Last.fm Will Turn Down The Volume On Global Radio Services In January, Take Others Behind Paywall

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Last.fm, an early mover in the streaming music business, is scaling back some of its operations, and putting others behind a paywall, in a bid to cut costs and make more money out of its existing business, the company has announced.

Come January 15, the streaming radio company, bought by CBS for $280 million in 2007, is going to be putting its desktop radio service in the UK, U.S. and Germany behind a subscription paywall, as it is already in Canada, Australia, New Zealand, Ireland and Brazil. The subscription service currently costs £3 per month in the UK and also lets users stream on Last.fm’s mobile app. The mobile apps, meanwhile, today got a refresh: a new iOS app called “Scrobbler for iOS”, which brings to the iPhone Last.fm’s scrobbling functionality — matching up your listening behavior with your iTunes music collection to suggest music interesting to you.

The ad-supported, web-based streaming service, it notes, will continue to remain free. At the same time, it will be closing operations in all other countries where it currently offers a radio service. The changes were first spotted by TNW.

The moves are possibly signs of bigger issues at the company. Behind the scenes, we have heard that Last.fm has been in something of a management and organizational flux, as the once-bright upstart has been upstaged in the streaming music world by companies like Spotify. Now it seems like CBS is just trying to figure out what to do with it.

“CBS overpaid for Last.fm years ago and now no longer want to invest in it,” one source told us. “They need to stop moving it around and focus on making it big again.”

From an internal memo that I’ve seen, CBS effectively dissolved its separately-run Interactive Music Group (which included Metrolyrics, Last.fm and some ad sales people) back in August. David Goodman, who had been at the head of it, now has a different role within CBS.

In August, CBS Interactive reorganized its business into four units to improve “synergy” for better advertising and content sharing: CBS Brands (which contains CBS online properties like CBS.com); Consumer Web Brands (including CNET.com and now Last.fm and other music properties); B2B (including TechRepublic and ZDNet); and China. All report to Jim Lanzone, the president of CBSi, via general managers overseeing each division.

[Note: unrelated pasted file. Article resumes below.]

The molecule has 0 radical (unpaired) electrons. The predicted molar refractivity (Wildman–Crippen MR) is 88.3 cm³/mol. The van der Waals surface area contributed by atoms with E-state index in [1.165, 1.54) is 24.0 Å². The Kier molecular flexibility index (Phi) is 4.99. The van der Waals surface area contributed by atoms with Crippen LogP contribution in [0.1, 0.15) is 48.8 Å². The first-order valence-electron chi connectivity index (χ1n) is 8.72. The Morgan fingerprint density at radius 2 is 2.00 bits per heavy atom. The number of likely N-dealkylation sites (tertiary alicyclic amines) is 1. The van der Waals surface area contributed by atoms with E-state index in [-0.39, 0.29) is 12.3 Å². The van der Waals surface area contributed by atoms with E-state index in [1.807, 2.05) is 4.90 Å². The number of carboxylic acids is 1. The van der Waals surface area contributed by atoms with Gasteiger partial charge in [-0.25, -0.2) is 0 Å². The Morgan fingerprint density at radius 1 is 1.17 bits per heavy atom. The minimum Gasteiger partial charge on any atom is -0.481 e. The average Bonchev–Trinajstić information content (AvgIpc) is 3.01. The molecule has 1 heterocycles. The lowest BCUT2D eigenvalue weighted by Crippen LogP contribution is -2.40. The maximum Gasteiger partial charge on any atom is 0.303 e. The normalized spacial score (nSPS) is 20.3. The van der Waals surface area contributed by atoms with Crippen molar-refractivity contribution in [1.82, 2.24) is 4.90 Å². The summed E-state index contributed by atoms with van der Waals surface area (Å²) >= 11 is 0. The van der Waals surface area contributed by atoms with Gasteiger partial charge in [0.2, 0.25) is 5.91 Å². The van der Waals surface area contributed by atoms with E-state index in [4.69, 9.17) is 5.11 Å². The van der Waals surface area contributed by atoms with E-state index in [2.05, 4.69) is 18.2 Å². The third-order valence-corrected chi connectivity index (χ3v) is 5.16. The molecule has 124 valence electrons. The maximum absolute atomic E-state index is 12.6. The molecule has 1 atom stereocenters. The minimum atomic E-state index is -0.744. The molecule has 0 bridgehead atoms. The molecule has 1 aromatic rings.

And in a sign of the integration and the “moving around” that our source referred to, next week, we have heard, Last.fm’s staff in London will be leaving their digs in Shoreditch, where they have been for the last 10 years, to move to CBSi’s offices in the slightly less hip area of Southwark.

Although CBS also has an extensive radio operation, it doesn’t seem that Last.fm has never really integrated with this division all that well.

Last.fm doesn’t talk usage numbers in its announcement today; rather it says the main reason for the changes has to do with licensing fees and restrictions for the service, and Last.fm looking to monetize better where it can. “We are always looking at ways to bring music to more people, when it can be done so economically,” the company writes in a statement on the site. “And we hope to be able to open streaming to a wider audience in the future.”

Indeed, if the biggest music streaming service of all, Spotify, is still losing money on its streaming service (although the loss is narrowing, it seems) because of licensing fees coupled with marketing and operational costs, then the signs are not great for others in the field.

It’s a far cry from the hip streaming service that first emerged back in 2002. Its founders have moved on to catch other fish.

It will be interesting to see what kind of an effect today’s changes have on Last.fm’s business: it’s not clear how many users it had around the world, even though it would have been paying licensing fees to service them.

At the same time, Last.fm notes that ad-supported, web browser-based listening is the most popular way to listen to the site in the U.S., UK and Germany. It’s likely that this move may just push more people in those markets to that web service rather than compel them to pay to use the desktop client.

To sweeten the deal for paid radio services using the desktop client, Last.fm is planning to release a new version of its desktop client. Currently in beta, it “remains the best way to scrobble” and use other features, says Last.fm.

Last.fm notes that in other countries — it also offers services in Spain, France, Italy, Japan, Poland, Portugal, Russia, Sweden, Turkey and China — radio streaming will no longer be an option as of January 15, “even to subscribers,” because of licensing restrictions. “Scrobbling remains free and your listening data, charts and recommendations will not be affected by this change,” it writes. Other services that will remain for paying subscribers include ad-free browsing on the site, access to demos, “and other features we’re working hard to add.”

However, although this isn’t a final nail in the coffin for Last.fm, it’s hard to see how many people will want to stay Last.fm customers for data alone. And sure enough, Last.fm is offering these international users the chance to cancel their subscriptions altogether. “We understand if you wish to cancel your subscription,” the site says. “If you have paid for a subscription longer than 30 days up-front, you can request a refund.”